Date: Thu, 19 Nov 2009 17:37:54 -0500
Reply-To: tim.hawkins**At_Symbol_Here**
Sender: DCHAS-L Discussion List <DCHAS-L**At_Symbol_Here**LIST.UVM.EDU>
From: Tim Hawkins <tim.hawkins**At_Symbol_Here**SAFEFUMEHOOD.COM>
Organization: FarHawk Marketing Services
Subject: Re: Hoods
In-Reply-To: <4B056E830200002900015FD1**At_Symbol_Here**>
Hi Ed,

The regulation depends upon what safety and fire codes that you wish to be
in compliance. There are a number of them out there, the most common being
NFPA 45. Applicable portions of the NFPA code may be found on the index
(home) page of . Complete copies of the code are
available for sale at .

The question of expense to replace is a relative term. Complete retrofit
alarms/monitors are in the $300-$495 range, and can be installed by a
competent HVAC technician. Many universities use their facilities people to
replace defective alarms and monitors.

Based upon your situation, though, you may not be at the stage to replace
your alarms. Here are some thoughts and questions.

It's a good idea to annually check the face velocity displayed by your flow
gauge against a handheld thermoanemometer or some other means of verifying
actual face velocity.  That will confirm whether the flow gauges are
accurate and determine if a re-calibration is in order.

You may just need to re-calibrate the alarms. Re-calibrate a few of these
using new actual face velocities and see if they then have stable readings.

Have there been changes to a lab's HVAC system that can start to effect
monitor readings?

Are these hoods on a VAV (Variable Air Velocity) system?  If so, it would be
correct that if some number of the total sashes are up, some of the monitors
WILL begin to go into alarm.

What make/model of alarms do you have?

If you like, contact me directly, and I will arrange to have you talk to our
technical people. No charge or commitment.

Best regards,

Tim Hawkins

-----Original Message-----
From: DCHAS-L Discussion List [mailto:DCHAS-L**At_Symbol_Here**] On Behalf Of
Edward Senkbeil
Sent: Thursday, November 19, 2009 4:13 PM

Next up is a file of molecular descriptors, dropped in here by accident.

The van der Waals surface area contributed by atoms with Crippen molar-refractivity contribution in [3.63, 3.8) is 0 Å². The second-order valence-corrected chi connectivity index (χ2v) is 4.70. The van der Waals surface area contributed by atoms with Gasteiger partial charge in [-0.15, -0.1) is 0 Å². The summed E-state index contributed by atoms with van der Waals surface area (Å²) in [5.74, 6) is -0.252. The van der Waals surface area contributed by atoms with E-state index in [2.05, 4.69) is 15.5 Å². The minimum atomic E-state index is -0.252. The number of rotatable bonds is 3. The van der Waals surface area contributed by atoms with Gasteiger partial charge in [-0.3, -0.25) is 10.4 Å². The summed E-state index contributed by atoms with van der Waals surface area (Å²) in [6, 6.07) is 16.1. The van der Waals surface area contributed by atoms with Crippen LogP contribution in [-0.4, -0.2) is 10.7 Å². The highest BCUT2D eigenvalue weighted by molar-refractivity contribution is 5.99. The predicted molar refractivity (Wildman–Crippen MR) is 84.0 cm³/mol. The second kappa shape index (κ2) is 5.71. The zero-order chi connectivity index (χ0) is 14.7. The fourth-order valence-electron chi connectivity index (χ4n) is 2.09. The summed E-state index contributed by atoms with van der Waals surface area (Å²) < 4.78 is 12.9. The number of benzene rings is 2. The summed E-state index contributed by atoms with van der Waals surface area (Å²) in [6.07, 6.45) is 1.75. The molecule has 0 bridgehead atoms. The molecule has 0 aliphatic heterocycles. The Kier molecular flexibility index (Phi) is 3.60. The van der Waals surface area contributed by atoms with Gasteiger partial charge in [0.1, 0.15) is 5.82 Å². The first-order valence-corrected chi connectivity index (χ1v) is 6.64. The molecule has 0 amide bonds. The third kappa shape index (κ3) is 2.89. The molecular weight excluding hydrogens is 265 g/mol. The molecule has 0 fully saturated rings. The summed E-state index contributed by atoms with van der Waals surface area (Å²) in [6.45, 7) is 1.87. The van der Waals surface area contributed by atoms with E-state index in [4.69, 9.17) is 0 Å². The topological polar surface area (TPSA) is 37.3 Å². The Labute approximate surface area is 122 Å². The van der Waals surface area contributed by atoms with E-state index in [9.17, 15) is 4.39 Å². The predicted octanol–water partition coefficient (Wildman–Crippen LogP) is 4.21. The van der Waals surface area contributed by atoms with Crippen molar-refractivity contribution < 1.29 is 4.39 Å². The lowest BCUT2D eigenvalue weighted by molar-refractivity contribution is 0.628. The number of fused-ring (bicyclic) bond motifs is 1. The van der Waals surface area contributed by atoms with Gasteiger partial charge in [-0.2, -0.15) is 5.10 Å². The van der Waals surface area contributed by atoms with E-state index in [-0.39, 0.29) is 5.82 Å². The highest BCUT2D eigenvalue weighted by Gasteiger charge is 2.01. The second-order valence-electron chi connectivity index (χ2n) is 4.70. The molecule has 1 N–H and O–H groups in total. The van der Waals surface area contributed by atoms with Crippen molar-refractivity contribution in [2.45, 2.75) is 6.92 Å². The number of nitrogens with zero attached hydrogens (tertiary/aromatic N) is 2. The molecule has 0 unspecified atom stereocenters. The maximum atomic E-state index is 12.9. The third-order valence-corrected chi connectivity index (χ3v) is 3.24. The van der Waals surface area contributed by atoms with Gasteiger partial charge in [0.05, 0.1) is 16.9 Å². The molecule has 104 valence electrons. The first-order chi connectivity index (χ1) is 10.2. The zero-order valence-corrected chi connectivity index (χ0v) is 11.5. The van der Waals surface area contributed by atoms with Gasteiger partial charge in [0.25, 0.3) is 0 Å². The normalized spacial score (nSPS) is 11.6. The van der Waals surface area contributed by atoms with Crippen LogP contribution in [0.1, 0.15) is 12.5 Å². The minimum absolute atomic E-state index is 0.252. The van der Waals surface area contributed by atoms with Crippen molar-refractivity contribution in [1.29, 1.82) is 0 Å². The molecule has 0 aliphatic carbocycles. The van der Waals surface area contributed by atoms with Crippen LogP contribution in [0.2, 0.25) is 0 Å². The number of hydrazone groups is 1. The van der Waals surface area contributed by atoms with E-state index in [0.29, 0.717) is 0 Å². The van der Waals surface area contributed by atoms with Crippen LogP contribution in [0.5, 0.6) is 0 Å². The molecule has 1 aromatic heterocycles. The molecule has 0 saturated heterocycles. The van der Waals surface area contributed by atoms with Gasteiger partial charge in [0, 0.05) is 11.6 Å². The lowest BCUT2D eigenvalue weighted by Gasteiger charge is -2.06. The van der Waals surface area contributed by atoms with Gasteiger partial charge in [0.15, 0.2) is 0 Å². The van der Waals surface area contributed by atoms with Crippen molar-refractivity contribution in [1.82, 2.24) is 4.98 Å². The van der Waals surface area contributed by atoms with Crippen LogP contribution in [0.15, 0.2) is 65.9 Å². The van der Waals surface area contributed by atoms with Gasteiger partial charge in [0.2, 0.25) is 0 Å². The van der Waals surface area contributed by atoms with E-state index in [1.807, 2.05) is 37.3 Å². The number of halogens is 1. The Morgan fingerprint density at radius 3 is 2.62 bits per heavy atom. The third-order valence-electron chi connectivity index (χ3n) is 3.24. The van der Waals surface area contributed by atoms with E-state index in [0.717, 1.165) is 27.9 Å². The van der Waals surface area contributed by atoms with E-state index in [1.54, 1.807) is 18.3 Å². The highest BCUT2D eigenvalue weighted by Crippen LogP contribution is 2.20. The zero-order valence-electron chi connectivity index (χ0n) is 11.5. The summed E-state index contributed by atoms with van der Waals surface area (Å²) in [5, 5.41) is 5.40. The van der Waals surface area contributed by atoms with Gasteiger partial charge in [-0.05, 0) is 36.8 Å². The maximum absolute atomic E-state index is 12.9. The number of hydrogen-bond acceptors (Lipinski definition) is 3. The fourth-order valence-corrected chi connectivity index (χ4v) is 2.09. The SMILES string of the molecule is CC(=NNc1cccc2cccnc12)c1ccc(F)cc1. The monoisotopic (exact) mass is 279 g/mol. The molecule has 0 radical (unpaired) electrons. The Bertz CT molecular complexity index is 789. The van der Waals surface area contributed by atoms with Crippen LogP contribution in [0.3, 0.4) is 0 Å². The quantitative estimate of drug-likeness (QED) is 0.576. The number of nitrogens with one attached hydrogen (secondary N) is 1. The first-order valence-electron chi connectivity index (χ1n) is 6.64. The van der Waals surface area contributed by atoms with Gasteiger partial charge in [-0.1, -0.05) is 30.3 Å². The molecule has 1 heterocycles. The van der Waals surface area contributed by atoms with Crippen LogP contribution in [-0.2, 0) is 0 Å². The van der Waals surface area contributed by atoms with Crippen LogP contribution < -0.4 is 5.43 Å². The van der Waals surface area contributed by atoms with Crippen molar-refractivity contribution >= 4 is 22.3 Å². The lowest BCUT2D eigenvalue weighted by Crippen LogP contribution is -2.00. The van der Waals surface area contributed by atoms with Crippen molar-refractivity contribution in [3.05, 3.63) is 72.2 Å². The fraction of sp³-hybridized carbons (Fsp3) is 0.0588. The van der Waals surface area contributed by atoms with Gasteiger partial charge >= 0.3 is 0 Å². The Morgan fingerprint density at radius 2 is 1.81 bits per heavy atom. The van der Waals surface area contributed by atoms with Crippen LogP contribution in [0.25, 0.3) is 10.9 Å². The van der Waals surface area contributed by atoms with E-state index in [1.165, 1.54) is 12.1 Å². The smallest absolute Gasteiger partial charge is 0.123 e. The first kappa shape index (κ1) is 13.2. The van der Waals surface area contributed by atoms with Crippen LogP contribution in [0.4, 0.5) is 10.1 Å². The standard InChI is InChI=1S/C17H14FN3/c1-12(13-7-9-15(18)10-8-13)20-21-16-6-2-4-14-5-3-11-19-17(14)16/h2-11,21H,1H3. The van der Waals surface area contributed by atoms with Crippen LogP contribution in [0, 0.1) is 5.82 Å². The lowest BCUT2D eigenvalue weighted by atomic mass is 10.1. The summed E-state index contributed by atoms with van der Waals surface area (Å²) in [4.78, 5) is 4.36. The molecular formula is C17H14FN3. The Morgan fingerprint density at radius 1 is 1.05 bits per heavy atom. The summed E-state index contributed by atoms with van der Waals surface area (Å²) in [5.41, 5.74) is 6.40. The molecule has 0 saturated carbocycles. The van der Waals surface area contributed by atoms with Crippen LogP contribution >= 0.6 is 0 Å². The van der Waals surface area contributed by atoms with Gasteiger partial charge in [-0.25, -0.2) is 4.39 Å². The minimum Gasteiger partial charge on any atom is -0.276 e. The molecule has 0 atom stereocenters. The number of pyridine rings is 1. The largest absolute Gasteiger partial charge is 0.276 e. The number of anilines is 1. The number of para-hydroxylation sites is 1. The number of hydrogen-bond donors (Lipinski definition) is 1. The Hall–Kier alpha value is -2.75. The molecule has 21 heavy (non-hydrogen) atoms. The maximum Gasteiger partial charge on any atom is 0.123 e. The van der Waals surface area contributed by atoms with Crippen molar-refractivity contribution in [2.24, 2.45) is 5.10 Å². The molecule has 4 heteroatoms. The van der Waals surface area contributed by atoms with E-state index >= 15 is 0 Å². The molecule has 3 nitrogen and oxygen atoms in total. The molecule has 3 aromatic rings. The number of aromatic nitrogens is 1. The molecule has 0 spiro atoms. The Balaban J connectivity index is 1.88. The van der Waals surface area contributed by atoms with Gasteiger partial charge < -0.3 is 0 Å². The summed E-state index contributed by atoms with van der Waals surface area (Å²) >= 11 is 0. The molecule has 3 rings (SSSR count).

To: DCHAS-L**At_Symbol_Here**LIST.UVM.EDU
Subject: [DCHAS-L] Hoods

The hoods (about 5 years old) in all our undergraduate chemistry labs are
equipped with alarms which supposedly should go off with improper air flow.
However many will continually alarm if the sash is pulled up by more than
one third the way (below where sash has a normal catch about half way up).

Is there any law / regulation which states that we must have the alarms
working if they are part of the original equipment?  All the hoods have flow
gauges on them which are functioning, but we have been unable to get all the
alarms to work properly.  We are told it would be very expensive to get them
all functioning.  They become a problem in large student labs since they
continually go off, and are distracting both faculty and students.

We have considered disarming the alarm, but are concerned about any
regulations we might be violating.
Students are beginning to not pay attention to the flow gauges, but just
automatically hit the mute button on the alarms.  We believe the flow gauges
are a more accurate reflection of any problems.

Any comments or suggestions welcome.

Ed Senkbeil, Ph.D.
Chemistry Department
Salisbury University

Previous post   |  Top of Page   |   Next post

The content of this page reflects the personal opinion(s) of the author(s) only, not the American Chemical Society, ILPI, Safety Emporium, or any other party. Use of any information on this page is at the reader's own risk. Unauthorized reproduction of these materials is prohibited. Send questions/comments about the archive to
The maintenance and hosting of the DCHAS-L archive is provided through the generous support of Safety Emporium.